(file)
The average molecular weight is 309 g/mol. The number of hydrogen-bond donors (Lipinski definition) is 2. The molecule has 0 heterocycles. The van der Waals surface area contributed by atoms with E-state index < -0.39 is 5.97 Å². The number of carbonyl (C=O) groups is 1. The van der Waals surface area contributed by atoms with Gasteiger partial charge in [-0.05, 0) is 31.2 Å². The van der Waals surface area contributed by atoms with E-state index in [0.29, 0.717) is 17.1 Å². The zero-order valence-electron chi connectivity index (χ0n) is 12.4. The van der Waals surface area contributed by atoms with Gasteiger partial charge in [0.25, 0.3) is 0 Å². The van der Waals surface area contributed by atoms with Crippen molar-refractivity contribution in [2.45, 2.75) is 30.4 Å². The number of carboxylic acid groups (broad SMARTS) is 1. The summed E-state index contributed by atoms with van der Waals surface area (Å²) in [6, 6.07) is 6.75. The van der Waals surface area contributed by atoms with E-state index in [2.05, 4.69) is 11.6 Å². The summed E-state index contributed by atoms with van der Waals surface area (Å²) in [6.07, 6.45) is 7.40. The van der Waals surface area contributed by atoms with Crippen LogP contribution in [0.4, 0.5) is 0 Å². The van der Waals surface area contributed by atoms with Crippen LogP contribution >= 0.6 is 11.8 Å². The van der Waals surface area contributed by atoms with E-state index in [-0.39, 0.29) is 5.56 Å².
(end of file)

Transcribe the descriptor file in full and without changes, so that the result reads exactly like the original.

The average molecular weight is 309 g/mol. The number of hydrogen-bond donors (Lipinski definition) is 2. The molecule has 0 heterocycles. The van der Waals surface area contributed by atoms with E-state index < -0.39 is 5.97 Å². The number of carbonyl (C=O) groups is 1. The van der Waals surface area contributed by atoms with Gasteiger partial charge in [-0.05, 0) is 31.2 Å². The van der Waals surface area contributed by atoms with E-state index in [0.29, 0.717) is 17.1 Å². The zero-order valence-electron chi connectivity index (χ0n) is 12.4. The van der Waals surface area contributed by atoms with Gasteiger partial charge in [0.25, 0.3) is 0 Å². The van der Waals surface area contributed by atoms with Crippen molar-refractivity contribution in [2.45, 2.75) is 30.4 Å². The number of carboxylic acid groups (broad SMARTS) is 1. The summed E-state index contributed by atoms with van der Waals surface area (Å²) in [6, 6.07) is 6.75. The van der Waals surface area contributed by atoms with E-state index in [2.05, 4.69) is 11.6 Å². The summed E-state index contributed by atoms with van der Waals surface area (Å²) in [6.07, 6.45) is 7.40. The van der Waals surface area contributed by atoms with Crippen LogP contribution in [0.4, 0.5) is 0 Å². The van der Waals surface area contributed by atoms with Crippen LogP contribution >= 0.6 is 11.8 Å². The van der Waals surface area contributed by atoms with E-state index in [-0.39, 0.29) is 5.56 Å².